Residents complain of speeding vehicles

BETHANY - Ever growing problems with speeding cars on Downs Road were brought to the board of selectmen's attention last week by two residents of the rural road. They received assurances the town would take action

Motorists come "zooming down" the sloping, nearly 3-mile road, Joan Jackson said, endangering walkers, cyclists, pets, wildlife, horsemen and residents, who even have trouble getting out of their own driveways at certain hours.

"People have to watch their p's and q's," Jackson said. Those driving uphill also have to keep a sharp eye on approaching vehicles because some of them ignore the center line and only swerve over if they see another car coming, she told the board.

Cyclists, walkers, and others who enjoy the rural road, are especially in danger from those going at highs speeds, despite posted speed limits of 25 and 30.

Such motorists also don't allow time to avoid deer and wild turkey, which are common in the area because much of the land is owned by the South Central Connecticut Regional Water Authority.

Downs Road connects with four other roads: Route 69 in Woodbridge, Hatfield Hill, Hoadley, and Carmel roads in Bethany.

While traffic has increased over the years, it isn't the number of vehicles that concerns residents. "It's the speed," Jackson emphasized. Trucks are less of a problem in general than passenger cars, especially SUVs, she said adding,, "My impression is that red cars driven by little girls are (especially) lethal."

Some of the worst speeders come off Route 69, going north. They are used to higher speeds and Downs Road is a gentle intersection.

New housing in nearby Hamden aggravates the situation, resident William Guth said, but agreed speeding vehicles are the main concern.

"It's not a new problem," Jackson said, "and it's getting worse."

Years ago a motorist lost control of his car as he drove downhill, ripped through a fence and plunged into Lake Watrous, where he drowned before help could reach him.

A former resident became so incensed at the speeding vehicles in 1988 that he erected a temporary road sign saying, "SLOW /DOWN/DAMMIT."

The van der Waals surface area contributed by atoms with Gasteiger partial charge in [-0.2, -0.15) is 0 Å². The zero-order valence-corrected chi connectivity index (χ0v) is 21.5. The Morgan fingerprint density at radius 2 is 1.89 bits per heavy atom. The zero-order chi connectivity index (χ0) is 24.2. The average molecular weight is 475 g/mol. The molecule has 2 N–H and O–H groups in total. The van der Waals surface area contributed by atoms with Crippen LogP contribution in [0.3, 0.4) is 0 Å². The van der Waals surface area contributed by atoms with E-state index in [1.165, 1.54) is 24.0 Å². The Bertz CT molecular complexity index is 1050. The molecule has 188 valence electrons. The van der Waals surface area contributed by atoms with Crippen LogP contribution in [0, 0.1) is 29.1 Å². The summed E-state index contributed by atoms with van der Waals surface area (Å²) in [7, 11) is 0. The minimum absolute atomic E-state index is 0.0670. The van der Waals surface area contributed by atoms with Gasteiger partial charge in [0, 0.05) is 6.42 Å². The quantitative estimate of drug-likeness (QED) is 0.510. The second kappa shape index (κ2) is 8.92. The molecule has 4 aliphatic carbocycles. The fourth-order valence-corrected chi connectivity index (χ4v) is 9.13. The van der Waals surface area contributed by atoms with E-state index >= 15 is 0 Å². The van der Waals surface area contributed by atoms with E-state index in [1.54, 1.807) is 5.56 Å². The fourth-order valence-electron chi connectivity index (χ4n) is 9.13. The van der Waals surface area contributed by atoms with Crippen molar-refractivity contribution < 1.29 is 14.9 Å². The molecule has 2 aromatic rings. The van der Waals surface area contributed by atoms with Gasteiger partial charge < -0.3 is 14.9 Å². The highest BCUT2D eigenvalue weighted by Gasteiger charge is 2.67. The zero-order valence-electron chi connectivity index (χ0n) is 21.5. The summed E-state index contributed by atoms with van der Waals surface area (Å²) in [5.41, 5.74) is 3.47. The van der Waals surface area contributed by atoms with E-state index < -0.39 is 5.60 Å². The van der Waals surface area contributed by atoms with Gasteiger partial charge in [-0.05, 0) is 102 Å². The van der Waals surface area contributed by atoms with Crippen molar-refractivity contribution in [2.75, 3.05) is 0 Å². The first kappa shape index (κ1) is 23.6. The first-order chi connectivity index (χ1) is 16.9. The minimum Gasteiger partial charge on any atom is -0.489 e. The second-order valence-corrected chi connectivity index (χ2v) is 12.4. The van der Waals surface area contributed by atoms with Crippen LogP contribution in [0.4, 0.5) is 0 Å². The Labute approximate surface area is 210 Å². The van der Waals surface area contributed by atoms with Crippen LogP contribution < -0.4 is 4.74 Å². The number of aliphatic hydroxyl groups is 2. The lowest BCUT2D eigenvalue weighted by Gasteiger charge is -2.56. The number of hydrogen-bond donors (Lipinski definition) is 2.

The two residents explored several solutions with the board members:

speed bumps, which probably are not practical on a through road.

more signs with "Stop," "Deer Crossing" and "Hidden Driveway," which would be helpful.

—More consistent speed limit signs.

—Monitoring by resident troopers and a speed recording trailer.

First Selectman Craig Stahl asked the residents to "pin down" the commuting hours that are the worst problem and said he would discuss the matter with the town troopers. He also will notify the Highway Department to coordinate the speed limit signs.

Other Downs Road residents added their own observations in telephone calls with the Bulletin. Many motorists go right through the stop sign at the Downs Road intersection with Carmel Road, despite a completely blind corner, said Sarah Lightfoot, who lives there.

"I like to walk my dog and ride my bike, but it's really dangerous," she said.

Resident Patricia Rubin saw her cat killed "right in front of me," as two cars raced each other downhill, side by side, at the sharp curve near her home. "They were on either side of the center line," she said.

She also has noticed a motorcyclist, who regularly passes by at speeds she estimated at 50 to 60 miles an hour. A tree service vehicle also passes by twice daily at a high speed.